Pacific War Memorial

asiabrickweb.pngThe atrocities and war crimes committed by the Japanese Imperial Armed Forces during World War II in the Pacific remain to this day only partly understood in the West.

The new Pacific War Memorial installation at Sonoma State University's Holocaust and Genocide Memorial Grove is designed to remember those victims, to educate and inform general public opinion on the history of the war in the Pacific, 1931-1945, and to offer a measure of peace and reconciliation for survivors of those atrocities and families of victims.

The memorial for Pacific War victims includes an 11-ft granite rock bench, engraved in both English and Chinese script, flanking a pathway inscribed with memorial messages for victims of the Japanese Imperial Armed Forces, 1931-45. The rock is designed as a resting place for visitors to sit and contemplate the meaning of the messages on the pathway bricks.


"The Pacific War (World War II in the Asian-Pacific Theater) was a time of extraordinary atrocities and war crimes committed by the Japanese Imperial Armed Forces on mainland Asia and Island Nations of the Pacific," says SSU Professor Jean Bee Chan and her husband Peter Stanek, organizers of the memorial project.


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"Sixty-eight years after the end of the war, the Japanese government has neither acknowledged nor apologized for these crimes, nor offered satisfactory and just repayment to the victims."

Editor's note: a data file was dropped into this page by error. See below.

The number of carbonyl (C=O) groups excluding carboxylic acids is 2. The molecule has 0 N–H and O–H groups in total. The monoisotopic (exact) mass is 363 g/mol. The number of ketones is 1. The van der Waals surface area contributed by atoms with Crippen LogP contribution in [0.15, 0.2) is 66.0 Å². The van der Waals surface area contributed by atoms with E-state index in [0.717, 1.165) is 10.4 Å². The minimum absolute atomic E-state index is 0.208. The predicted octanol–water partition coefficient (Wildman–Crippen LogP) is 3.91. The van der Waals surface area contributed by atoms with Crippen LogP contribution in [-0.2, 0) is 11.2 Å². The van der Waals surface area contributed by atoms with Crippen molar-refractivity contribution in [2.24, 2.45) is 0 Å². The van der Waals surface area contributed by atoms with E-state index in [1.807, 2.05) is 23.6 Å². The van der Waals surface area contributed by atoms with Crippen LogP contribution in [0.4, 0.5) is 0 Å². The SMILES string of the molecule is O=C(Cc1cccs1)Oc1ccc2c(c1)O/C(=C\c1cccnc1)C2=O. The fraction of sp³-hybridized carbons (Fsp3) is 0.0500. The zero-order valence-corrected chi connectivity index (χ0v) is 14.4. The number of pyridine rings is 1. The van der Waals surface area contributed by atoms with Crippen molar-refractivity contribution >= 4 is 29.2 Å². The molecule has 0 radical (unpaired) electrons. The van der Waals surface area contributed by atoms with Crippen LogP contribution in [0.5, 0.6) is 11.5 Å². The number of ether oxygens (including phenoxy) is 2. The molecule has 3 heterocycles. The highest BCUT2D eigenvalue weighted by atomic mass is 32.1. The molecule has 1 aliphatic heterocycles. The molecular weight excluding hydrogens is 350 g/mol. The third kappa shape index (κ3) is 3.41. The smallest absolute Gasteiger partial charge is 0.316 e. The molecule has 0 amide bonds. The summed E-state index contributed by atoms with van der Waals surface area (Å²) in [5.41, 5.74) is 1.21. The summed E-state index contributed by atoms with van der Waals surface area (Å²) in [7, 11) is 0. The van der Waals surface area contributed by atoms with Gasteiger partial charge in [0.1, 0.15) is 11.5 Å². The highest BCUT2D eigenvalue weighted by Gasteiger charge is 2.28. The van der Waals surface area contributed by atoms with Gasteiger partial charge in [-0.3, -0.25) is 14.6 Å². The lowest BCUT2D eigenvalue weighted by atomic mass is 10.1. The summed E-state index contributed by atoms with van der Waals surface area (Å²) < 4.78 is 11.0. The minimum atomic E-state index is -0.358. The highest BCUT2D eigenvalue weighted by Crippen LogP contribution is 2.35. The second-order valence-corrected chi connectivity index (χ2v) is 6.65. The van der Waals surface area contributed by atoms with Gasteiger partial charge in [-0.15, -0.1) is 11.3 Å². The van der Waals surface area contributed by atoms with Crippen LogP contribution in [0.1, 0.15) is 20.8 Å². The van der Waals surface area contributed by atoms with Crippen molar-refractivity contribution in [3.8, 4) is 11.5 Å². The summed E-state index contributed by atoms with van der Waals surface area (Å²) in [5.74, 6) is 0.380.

Chan lost her young brother during the war and has a special brick in his name at the site. "My brother got sick without any medical attention and food since the Japanese Imperial Military bombed local medical facilities, and Japanese soldiers regularly raided our rural village to steal our animals and crops," she says. "My mother is now 96 years old and she still mourns the loss of her only son."


The memorial is sponsored by the Global Alliance for Preserving the History of WWII in Asia who continue to seek apology and fair compensation for victims, survivors, and their families harmed by the actions of the Japanese government in the Pacific theatre of the war.


The new memorial is part of SSU's existing Holocaust and Genocide Memorial Grove, first dedicated on 2009. The Grove features a sculpture and a pathway paved with bricks that present memorial messages, and a tree planted in memory of Anne Frank. Over the past year, Chan and Stanek have been working with SSU to include the Asian Holocaust component in a more prominent position.


Memorial Dedication


A special dedication of the Pacific War Memorial at SSU will be held on Sept. 14 in a public ceremony at 1:30 p.m. The public is encouraged to attend.


The program includes SSU President Ruben Arminana who will cut the ribbon and read the inscription on the new Memorial Rock Bench. Performances will offer a song (lamenting the loss of homeland in Manchuria in 1931) by the Redwood Empire Chinese Association Chorus and Erhu (a two-stringed fiddle) music by Xiaofeng Zhang, Jumping Buddha Ensemble.